Most people will never face the truth; they won't even look for it. They are afraid of what they might find. They'd rather live their lives blissfully unaware—asleep.
You have to fight this urge. You have to pull off the band-aid, be willing to open those locked doors and face whatever demons are behind them, no matter how horrible they may be.
You have to be willing to admit your greatest fears, see your greatest failures, and shatter any illusions that keep you from observing reality.
It WILL be painful.
It will hurt like hell!
Nevertheless, it's a necessary first step to becoming what you are capable of, to transforming and changing your life. To answering the question, “Why not me?” with a resounding “why not?”
Now that you've taken a good hard look in the mirror, it's time to change what you see.
Acting “As If”
This isn't a popular viewpoint. Plenty of people will tell you to be yourself and not try to be something you're not.
Plenty of people will call you fake and tell you to accept yourself as you are.
They are half right. You do need to accept yourself before you can become something more—before you can reach the potential you are capable of—but if you've taken a real good, hard look in the mirror, you've already done that.
Close your eyes right now; I want you to see the person who you'd like to be.
What is the idealized version of yourself? Do you wish you were a little more confident, perhaps a little more charming? Do you wish you looked better, had more personality, maybe more money, better clothes, a sense of style and fashion?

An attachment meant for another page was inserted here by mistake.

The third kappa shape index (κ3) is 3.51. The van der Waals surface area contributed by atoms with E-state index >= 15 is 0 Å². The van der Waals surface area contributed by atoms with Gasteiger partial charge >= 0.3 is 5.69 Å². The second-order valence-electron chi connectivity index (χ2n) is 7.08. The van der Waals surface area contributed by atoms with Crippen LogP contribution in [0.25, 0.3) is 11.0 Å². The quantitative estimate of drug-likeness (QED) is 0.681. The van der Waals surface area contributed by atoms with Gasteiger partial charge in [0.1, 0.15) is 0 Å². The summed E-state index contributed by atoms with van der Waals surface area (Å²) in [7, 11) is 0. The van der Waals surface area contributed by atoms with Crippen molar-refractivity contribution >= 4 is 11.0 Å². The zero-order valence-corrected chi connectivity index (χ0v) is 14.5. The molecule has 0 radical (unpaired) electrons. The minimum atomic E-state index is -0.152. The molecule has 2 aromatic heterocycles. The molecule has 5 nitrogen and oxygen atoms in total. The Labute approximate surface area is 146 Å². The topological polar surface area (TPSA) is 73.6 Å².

Perhaps you wish you were more intelligent, or famous. Or perhaps you just want success, however you define it, or even more money.
Let your imagination run wild. Picture that perfect you.
Or if you have trouble doing that, picture the perfect someone else. Your ultimate role model. The person you'd like to be, but think you could never become.
Now, I want you to try something for a bit.
Imagine that you are that person. Pretend to be that person.
I want you to actually see yourself walking, talking, even eating lunch just like that person would.
This is the key to lasting change: acting as if.
It's an extremely powerful concept. It's faking it until you make it.
It's choosing to play the role until you become the role.
And it works.
It might not seem like it now, but I used to be an extremely shy, introverted, lazy, and fearful person.
I used to completely lack confidence.
But then one day, I woke up in the morning, and for whatever reason the universe decided to plant an idea in my head—the same idea I'm sharing with you today.
The Life-Changing Idea
The idea that changed my life was that I could literally become anything I wanted. Why not me?
I realized that there was no fundamental reason that I couldn't be exactly the kind of person I wanted to be.
I realized that the only thing stopping me from becoming what I wanted to become was taking the simple step of doing it.
I realized that, if I acted like the person I wanted to become, then at some point, I'd stop acting and I'd simply be that person.
It didn't happen all at once.